Haha, Jill. That sounds EXACTLY like something I’d say. I love that we are clueless in the most guileless and innocent ways. It’s what makes us writers, somehow. 🙂
<3 I love that Derek overlooked my clueless question, Pam!
Good morning, Marian! We’ve all had embarrassing moments. I’ve probably tried to wipe most of mine out of my head. 🙂 It sounds like you had a fun lunch though!
I never knew the cones inflated either.
Glad you enjoyed it – and discovered something new too, Merril!
You’ve got me curious now just what function embarrassment serves. We’ve all “been there” — but did we change as a result? A source of laughter? Sounds cruel. Yet I know your story is light hearted. And it put a smile on my face. But Why? Why is it funny? We humans do have the oddest ways sometimes. As for my embarrassing story… I only wish I could remember. I know there are surely plenty.
I don’t think the laughter in this case is cruel because I’m laughing at myself. If this incident happened to a teen, the reaction might be taken differently. Who knows? I’m glad you took the light-hearted stance in my story. Of course, that’s what I intended. 😀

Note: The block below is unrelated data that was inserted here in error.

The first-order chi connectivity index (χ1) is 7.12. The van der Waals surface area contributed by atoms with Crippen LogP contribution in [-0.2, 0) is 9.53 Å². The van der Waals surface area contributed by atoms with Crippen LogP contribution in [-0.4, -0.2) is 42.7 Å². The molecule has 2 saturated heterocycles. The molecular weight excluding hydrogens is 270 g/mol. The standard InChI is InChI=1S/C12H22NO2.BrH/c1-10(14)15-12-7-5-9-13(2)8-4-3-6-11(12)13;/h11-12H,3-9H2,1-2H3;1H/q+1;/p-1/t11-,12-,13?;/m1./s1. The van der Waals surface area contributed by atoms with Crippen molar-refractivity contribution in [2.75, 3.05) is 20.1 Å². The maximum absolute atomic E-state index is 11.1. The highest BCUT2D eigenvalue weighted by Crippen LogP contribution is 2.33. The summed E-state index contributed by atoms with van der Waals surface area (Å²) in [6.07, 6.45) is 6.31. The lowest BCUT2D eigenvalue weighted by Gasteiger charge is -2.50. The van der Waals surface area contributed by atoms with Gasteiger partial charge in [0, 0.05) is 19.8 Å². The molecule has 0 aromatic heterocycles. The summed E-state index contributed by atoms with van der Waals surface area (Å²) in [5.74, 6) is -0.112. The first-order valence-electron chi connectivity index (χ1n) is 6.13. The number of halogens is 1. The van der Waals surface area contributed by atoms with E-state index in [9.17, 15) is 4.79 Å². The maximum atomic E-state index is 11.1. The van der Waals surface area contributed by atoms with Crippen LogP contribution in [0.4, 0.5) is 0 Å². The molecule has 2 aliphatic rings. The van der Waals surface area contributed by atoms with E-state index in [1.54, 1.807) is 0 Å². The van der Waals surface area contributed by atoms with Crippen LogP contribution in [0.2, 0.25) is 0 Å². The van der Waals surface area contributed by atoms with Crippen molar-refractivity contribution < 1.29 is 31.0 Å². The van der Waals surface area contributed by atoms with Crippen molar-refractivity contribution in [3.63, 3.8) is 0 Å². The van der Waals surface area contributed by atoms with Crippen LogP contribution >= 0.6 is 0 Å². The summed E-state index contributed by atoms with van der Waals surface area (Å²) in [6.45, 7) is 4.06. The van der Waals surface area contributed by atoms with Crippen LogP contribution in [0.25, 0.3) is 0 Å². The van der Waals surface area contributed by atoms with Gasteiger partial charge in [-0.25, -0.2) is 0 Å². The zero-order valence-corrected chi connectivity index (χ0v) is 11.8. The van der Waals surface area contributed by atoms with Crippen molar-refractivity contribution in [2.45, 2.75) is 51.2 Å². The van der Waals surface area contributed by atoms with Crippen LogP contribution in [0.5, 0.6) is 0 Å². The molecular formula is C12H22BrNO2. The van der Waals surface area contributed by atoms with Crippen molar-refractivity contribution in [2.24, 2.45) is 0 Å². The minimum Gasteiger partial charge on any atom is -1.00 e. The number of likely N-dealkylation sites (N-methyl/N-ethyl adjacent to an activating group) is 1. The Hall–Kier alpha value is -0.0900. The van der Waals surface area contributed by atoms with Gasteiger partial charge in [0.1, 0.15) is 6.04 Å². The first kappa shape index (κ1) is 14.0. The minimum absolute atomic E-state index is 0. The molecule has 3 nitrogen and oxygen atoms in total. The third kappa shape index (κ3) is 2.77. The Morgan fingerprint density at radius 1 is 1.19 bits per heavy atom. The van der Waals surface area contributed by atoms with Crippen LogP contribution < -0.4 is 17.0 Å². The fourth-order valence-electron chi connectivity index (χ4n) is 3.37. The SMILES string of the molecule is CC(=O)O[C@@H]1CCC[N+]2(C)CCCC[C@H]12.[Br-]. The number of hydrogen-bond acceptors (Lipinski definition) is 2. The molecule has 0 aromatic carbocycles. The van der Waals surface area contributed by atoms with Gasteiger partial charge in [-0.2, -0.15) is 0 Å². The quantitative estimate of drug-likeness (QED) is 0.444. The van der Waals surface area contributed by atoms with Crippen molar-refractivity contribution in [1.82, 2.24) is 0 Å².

Yes. I’ve found it rather futile to try to analyze humor. Just try to enjoy it when I can. Thanks for sharing your moment. Glad the cones survived.
Oh Marian! 😀 I’ve hit the cones in my parking lot. They’ve been there for months guarding the same pothole that has yet to be fixed.
I’ll tell you an incident that wasn’t accidental. Years ago, I approached a one-way street. I was too lazy to drive another block to the street going in the direction I needed to go. So I zipped down the street only to encounter a police officer who was going the right way! Needless to say he followed me. When he asked me if I knew I was driving the wrong way, I admitted that I did. Why should I lie? He’d caught me! But he didn’t give me a ticket out of the kindness of his heart. I’m sure he had a good laugh off that! 😀
I wonder if anyone observed your traffic cone incident. Did you run over them intentionally since they were there so long? Now I wonder . . .